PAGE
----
It seems like a parenting rite of passage: Trimming your baby’s nails for the first time, and failing at it.
Illustration: Chelsea Beck
When my daughter was just a couple of weeks old, I nicked her finger and there was blood. Sleep-deprived and hormonal, I thought: Forget it. I can’t do this. Who let me take this child home, anyway?
But she was OK, and eventually, so was I.
Babies’ nails grow fast. And they like to explore their cute little faces with those cute little nails. Unless you want to stuff their hands in mittens for the first year (I know some parents who do), you’ll need to trim them regularly. Here’s how to do it.
Gather the Right Tools
First off: No, you can’t use your own nail clippers. That would be like trying to trim your fingernails with those giant scissors used for ceremonial ribbon cuttings. Use a pair of baby scissors or clippers made especially for tiny fingers. We liked this Piyo Piyo nail clipper when my daughter was a baby. Fridababy also makes a popular nail care kit called the SnipperClipper – it has a curved blade and a “spy hole” that you can look through and see exactly where you’re trimming.
For the first few weeks of your baby’s life, a soft emery board is all you’ll need for nail care. Newborn nails are soft enough to simply file down.
Choose the Right Time
Many parents like to trim their babies’ nails while they’re napping, and if you have a heavy dozer, that might be a good option for you. Wait about 20 minutes for the unsuspecting infant to reach a deep, non-REM level of slumber and then make your move.
I, however, could barely let myself breathe on my child after she had fallen asleep. It isn’t that she was a particularly light sleeper, but preserving the sanctity of The Nap was just that important. I couldn’t risk it. A good alternative, I’ve found, is to trim your baby’s nails right after a bath. They’re usually happy and relaxed, and their nails are nice and soft.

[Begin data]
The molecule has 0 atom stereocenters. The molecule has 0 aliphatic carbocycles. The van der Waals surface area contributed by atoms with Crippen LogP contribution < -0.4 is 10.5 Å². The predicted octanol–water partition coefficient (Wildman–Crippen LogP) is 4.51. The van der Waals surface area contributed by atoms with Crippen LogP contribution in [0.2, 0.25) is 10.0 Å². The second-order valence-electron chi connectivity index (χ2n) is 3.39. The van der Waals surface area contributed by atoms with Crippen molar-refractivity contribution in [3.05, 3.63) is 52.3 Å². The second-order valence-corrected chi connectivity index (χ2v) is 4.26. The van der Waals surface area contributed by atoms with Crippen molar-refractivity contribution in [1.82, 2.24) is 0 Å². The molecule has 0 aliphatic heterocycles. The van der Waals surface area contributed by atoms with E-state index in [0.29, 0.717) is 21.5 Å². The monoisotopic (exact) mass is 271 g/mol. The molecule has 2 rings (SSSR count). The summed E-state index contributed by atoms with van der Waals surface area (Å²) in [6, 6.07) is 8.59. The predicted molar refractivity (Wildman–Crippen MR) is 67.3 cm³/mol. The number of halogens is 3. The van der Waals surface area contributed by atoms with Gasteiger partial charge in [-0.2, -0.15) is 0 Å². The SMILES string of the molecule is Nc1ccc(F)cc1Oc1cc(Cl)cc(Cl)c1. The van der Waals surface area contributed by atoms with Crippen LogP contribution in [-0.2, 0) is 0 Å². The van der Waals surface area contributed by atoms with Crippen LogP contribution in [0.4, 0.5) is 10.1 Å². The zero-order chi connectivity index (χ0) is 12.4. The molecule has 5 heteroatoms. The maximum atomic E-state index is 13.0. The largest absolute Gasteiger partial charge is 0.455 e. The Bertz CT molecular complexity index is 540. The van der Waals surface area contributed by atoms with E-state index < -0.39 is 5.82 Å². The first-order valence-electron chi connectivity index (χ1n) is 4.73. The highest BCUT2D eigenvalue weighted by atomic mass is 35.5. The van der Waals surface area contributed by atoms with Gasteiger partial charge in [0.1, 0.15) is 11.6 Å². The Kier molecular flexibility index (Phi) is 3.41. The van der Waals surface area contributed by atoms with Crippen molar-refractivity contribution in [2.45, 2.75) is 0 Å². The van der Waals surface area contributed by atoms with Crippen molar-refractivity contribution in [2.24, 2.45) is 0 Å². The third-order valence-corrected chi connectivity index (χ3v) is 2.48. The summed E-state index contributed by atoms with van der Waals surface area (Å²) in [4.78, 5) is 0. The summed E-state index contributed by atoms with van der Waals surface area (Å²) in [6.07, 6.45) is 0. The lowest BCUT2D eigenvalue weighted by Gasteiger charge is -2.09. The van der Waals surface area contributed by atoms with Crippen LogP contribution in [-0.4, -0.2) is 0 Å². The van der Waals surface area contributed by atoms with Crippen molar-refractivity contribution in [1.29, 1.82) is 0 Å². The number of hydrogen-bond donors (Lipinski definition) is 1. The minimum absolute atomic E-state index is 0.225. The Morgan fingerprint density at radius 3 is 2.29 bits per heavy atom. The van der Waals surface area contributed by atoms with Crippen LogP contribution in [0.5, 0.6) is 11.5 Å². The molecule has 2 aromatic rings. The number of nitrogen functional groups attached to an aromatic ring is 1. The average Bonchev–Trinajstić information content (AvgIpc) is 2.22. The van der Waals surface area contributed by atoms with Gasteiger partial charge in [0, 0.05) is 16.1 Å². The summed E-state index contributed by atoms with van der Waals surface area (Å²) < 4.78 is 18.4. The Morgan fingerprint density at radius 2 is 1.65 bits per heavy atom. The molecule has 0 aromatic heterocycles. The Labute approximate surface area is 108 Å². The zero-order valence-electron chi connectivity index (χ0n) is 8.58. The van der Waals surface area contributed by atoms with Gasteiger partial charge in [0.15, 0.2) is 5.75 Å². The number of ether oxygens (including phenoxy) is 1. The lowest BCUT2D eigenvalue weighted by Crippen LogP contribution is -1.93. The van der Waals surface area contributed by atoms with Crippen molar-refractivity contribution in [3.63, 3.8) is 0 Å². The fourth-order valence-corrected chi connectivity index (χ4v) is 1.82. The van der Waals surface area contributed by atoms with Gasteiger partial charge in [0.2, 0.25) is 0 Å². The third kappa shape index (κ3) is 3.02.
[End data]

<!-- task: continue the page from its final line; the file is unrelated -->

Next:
Get Out of the Dark
Find good light – this is intricate work. To help you differentiate the nail from the skin, one trick I’ve heard is to run your baby’s nails through a little bit of cornflour before trimming them. Now you have a good contrast.
Position Your Baby
Babies are squirmy creatures. Here are some ways to prevent them from thrashing:
The Front Carrier Method: This technique works on small dogs and older babies alike. Secure your child in a front-facing baby carrier (you and your baby should be facing the same direction). Work on one hand as you hold down their opposite arm with your arm.
The Stick ‘Em in a High Chair and Distract ‘Em Method: When you’re working with sharp tools, give yourself permission to strap your kid into a high chair and turn on a show.
The Tag Team Method: Enlist a partner to hold your baby’s hand as you clip, or vice versa.
Once you’ve created the perfect set-up, how the heck do you actually trim a baby’s nails? Grasp the baby’s hand with a firm hold, press the finger pad away from the nail, and cut along the curve of the finger. With the child’s toenails, you can cut straight across.
Whatever you do, don’t bite the baby’s nails off. According to the American Academy of Pediatrics, parents who do this run the risk of exposing their baby to condition called herpetic whitlow, an infection caused by the herpes simplex virus.
If you happen to nick your baby’s finger in the process, do not freak out. It happens. Rinse the cup under cool water, and then apply a little pressure to it with some tissue or a sterile gauze pad. The bleeding will usually stop within a couple of minutes. (If it won’t, call your doctor.) Don’t use a bandage, as babies love to chew on small objects.
And then take a deep breath and relax – and get ready to it all over again next week.